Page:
The slender young woman steps up to the mic on the big stage of the Stargazers Theatre & Event Center. A background track is cued. Her sweet, lilting voice is well suited to the Stevie Nicks' "Edge of Seventeen."
Even from deep in the audience, though, I can tell she's nervous. Make that terrified. Second verse in, her voice is trembling. Suddenly she's lost the words entirely and is desperately looking around for help.
I'm too far away to see her expression, but I know what I'd be doing up there. In fact, down here at the judges table I'm panicking for her - and for me, because in a few moments I'm going to have to weigh in on her performance.
There was a time when talent contests were held in church basements and the winners got a ribbon and a $20 bill, not a multi-million dollar contract. Today, though, reality TV has jacked the stakes considerably higher: Celebrity judges propel a few lucky contestants to a career-making finale and the networks reap the Nielsen ratings.
There are no big money contracts or instant 15-minutes of fame at stake in thea dult state finals of "Colorado You Got Talent," a volunteer-supported and run competition originally created to help at risk youth.
Modeled after the similarly titled TV reality contest, the 4-year-old competition showcases regional winners with talents that include singing, stand-up comedy and on this occasion, fire-juggling performance art.
I've sung with the occasional band, so I know precisely how horrifying it can be to perform on a stage in front of strangers - especially when you're sober. My hat is off to folks with the moxie to not only put it all out there but to then say, "Score, please."
Seated at a roped-off table in the vocal audience, my two fellow judges and I are given a tally sheet and told that, during each three-minute act, we are to ascribe numerical scores in each of five categories, including stage presence and technical skill.
Event coordinator Mattie Peltier tells us to go for upbeat and constructive comments.
"No Simon Cowells allowed."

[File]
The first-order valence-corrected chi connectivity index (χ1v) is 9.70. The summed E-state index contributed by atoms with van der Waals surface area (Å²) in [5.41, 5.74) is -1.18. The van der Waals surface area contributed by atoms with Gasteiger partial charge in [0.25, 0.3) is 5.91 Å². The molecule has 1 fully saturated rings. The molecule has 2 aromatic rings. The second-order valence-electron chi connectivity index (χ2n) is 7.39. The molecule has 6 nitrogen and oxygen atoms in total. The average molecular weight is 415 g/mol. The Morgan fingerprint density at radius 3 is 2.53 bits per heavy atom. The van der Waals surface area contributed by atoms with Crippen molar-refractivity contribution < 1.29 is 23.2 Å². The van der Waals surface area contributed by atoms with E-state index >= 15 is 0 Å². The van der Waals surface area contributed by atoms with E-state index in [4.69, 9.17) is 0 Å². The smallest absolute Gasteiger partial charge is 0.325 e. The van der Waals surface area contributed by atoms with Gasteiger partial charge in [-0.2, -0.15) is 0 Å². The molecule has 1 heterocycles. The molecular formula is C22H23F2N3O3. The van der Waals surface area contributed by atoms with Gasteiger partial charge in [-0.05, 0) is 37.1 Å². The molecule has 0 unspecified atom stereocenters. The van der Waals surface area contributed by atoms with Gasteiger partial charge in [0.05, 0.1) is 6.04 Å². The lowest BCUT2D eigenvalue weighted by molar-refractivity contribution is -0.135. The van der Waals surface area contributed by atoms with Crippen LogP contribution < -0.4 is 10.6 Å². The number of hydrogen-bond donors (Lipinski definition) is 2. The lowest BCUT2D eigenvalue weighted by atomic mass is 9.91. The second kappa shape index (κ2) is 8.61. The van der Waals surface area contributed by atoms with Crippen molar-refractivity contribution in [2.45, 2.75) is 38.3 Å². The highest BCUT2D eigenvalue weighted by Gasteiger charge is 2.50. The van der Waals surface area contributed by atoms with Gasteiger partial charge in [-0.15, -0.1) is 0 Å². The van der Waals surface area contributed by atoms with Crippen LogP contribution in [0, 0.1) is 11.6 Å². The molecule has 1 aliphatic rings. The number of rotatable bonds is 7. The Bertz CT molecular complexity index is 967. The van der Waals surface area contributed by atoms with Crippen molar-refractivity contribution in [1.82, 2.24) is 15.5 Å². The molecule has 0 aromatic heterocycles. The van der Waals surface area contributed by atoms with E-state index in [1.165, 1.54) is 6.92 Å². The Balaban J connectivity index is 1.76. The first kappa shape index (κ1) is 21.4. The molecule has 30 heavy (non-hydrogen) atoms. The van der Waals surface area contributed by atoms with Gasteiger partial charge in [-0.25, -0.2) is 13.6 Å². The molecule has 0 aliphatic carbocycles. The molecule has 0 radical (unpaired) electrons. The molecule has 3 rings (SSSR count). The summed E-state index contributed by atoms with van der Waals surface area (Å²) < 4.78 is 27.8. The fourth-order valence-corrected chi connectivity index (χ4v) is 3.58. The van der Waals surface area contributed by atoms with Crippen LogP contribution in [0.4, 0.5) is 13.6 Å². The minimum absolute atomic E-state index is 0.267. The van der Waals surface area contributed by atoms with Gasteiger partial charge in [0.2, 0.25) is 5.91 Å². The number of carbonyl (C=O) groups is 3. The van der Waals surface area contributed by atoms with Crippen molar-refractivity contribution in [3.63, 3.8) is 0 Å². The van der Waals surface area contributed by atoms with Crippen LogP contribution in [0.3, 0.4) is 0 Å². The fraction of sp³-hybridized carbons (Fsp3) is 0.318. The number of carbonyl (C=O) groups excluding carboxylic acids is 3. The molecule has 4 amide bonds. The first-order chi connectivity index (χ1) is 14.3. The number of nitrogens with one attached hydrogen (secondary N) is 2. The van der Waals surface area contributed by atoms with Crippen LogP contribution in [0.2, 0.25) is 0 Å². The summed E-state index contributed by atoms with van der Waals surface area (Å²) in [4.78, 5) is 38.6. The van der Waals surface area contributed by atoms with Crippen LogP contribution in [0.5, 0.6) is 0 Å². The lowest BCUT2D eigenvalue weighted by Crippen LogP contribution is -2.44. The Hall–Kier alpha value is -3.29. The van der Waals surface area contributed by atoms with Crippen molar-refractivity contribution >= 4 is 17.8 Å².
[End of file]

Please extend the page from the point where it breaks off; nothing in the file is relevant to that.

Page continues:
She also says to keep everything under five seconds, because, with 31 acts, there's a lot of talent to get through tonight.
The contestants are vying for a prize package of $500 and deals with a professional production company, talent agency and photographer.
No pressure, right?
The competition opens big with Montezuma County band Freedom Company performing their spot-on version of the 3 Doors Down hit "Kryptonite." When they finish, emcee Mark Sobeck calls for the judges' response.
I'm flop-sweating by the time Susan West, a Denver artist and the judge to my left, wraps up. I take the mic and struggle to read my scribbled notes in the dim light.
"Um, great job guys. ... Try cranking the lead guitar and backup vocals because they got a little lost ..."
I pass the microphone right, to judge Chris Dorman, a comedian from Estes Park.
West leans over and whispers to me, "That was, like, 15 or 20 seconds."
I'm not surprised. My 30-minute workouts sometimes take a week.
A judge in the youth portion of the contest earlier, West is a pro at the positive feedback sound bite ("The train has left the station. Next stop, 'The Voice!'"). I try to follow her lead. Halfway through the first set, though, I am bankrupt of fresh positive adjectives.
One of us
Before the night is over, we'll see Larimer County's Randy Boyd, with a flawless rendition of Andrew Lloyd Webber's "Music of the Night," served up in full "Phantom of the Opera" regalia; Springs local Jeff "The Rock-n-Roll Pastor" Pederson, performing a spiritual in memory of his father, and Manitou Springs duo, Plastic Mojo - aka Fairlight DeTorres and guitarist Joe King - who close the competition with a raw and steamy blues number.
After the numbers are tallied, the winner is Illumicirque, a nine-member troupe of Dia de los Muertos-clad fire dancers from Grand Junction.
Of all the polished talent showcased that night, though, it is the performance by the terrified young woman who forgot her lyrics that sticks with me.
Not a pitch-perfect drone of reality TV, she's one of us.
As the young woman stood frozen at the mic and the background music churned on, Peltier strode out on stage, singing. Suddenly, the young woman seemed to remember her lines. By the time the chorus rolled around again, most of the audience had joined in.
I wish I'd been able to think of something profound to say her, as a judge; something better than, "You've got the ability but you need to relax."
But I was nervous, too.
For a full list of state winners in the 2013 Colorado You Got Talent competition, visit www.coloradotalent.org.